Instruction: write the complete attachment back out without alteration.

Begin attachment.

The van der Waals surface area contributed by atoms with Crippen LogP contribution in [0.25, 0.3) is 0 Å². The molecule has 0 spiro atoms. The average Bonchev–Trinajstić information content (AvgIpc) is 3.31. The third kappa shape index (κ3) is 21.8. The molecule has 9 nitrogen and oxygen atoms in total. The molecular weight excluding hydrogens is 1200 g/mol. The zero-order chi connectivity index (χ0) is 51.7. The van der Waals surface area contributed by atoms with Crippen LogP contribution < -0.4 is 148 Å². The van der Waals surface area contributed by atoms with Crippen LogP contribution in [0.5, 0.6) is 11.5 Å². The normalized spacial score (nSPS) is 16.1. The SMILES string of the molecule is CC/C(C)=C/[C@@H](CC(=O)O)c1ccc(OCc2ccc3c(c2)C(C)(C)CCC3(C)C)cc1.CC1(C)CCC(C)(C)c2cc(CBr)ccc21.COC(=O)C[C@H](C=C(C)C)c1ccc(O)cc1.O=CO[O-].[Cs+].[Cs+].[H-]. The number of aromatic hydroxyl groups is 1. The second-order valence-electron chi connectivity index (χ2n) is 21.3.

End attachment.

The van der Waals surface area contributed by atoms with Crippen LogP contribution in [0.25, 0.3) is 0 Å². The molecule has 0 spiro atoms. The average Bonchev–Trinajstić information content (AvgIpc) is 3.31. The third kappa shape index (κ3) is 21.8. The molecule has 9 nitrogen and oxygen atoms in total. The molecular weight excluding hydrogens is 1200 g/mol. The zero-order chi connectivity index (χ0) is 51.7. The van der Waals surface area contributed by atoms with Crippen LogP contribution < -0.4 is 148 Å². The van der Waals surface area contributed by atoms with Crippen LogP contribution in [0.5, 0.6) is 11.5 Å². The normalized spacial score (nSPS) is 16.1. The SMILES string of the molecule is CC/C(C)=C/[C@@H](CC(=O)O)c1ccc(OCc2ccc3c(c2)C(C)(C)CCC3(C)C)cc1.CC1(C)CCC(C)(C)c2cc(CBr)ccc21.COC(=O)C[C@H](C=C(C)C)c1ccc(O)cc1.O=CO[O-].[Cs+].[Cs+].[H-]. The number of aromatic hydroxyl groups is 1. The second-order valence-electron chi connectivity index (χ2n) is 21.3.